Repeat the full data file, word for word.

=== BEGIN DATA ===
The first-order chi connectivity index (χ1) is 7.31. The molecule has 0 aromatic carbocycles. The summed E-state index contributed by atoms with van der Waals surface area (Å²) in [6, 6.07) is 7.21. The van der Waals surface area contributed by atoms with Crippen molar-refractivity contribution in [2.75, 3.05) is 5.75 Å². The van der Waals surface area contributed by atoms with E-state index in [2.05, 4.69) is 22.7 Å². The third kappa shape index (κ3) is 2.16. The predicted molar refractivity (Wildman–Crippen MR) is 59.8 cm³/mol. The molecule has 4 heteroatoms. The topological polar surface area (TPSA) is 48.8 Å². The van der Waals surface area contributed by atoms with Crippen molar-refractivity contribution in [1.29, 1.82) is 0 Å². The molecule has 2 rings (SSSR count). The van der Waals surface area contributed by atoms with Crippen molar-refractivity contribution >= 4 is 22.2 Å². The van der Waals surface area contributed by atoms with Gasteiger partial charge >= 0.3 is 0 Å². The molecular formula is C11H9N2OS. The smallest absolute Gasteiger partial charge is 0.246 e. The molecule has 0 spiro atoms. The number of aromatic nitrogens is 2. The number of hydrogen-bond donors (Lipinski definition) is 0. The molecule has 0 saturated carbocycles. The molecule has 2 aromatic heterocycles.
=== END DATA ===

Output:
The first-order chi connectivity index (χ1) is 7.31. The molecule has 0 aromatic carbocycles. The summed E-state index contributed by atoms with van der Waals surface area (Å²) in [6, 6.07) is 7.21. The van der Waals surface area contributed by atoms with Crippen molar-refractivity contribution in [2.75, 3.05) is 5.75 Å². The van der Waals surface area contributed by atoms with E-state index in [2.05, 4.69) is 22.7 Å². The third kappa shape index (κ3) is 2.16. The predicted molar refractivity (Wildman–Crippen MR) is 59.8 cm³/mol. The molecule has 4 heteroatoms. The topological polar surface area (TPSA) is 48.8 Å². The van der Waals surface area contributed by atoms with Crippen molar-refractivity contribution in [1.29, 1.82) is 0 Å². The molecule has 2 rings (SSSR count). The van der Waals surface area contributed by atoms with Crippen molar-refractivity contribution >= 4 is 22.2 Å². The van der Waals surface area contributed by atoms with Gasteiger partial charge >= 0.3 is 0 Å². The molecular formula is C11H9N2OS. The smallest absolute Gasteiger partial charge is 0.246 e. The molecule has 0 spiro atoms. The number of aromatic nitrogens is 2. The number of hydrogen-bond donors (Lipinski definition) is 0. The molecule has 0 saturated carbocycles. The molecule has 2 aromatic heterocycles.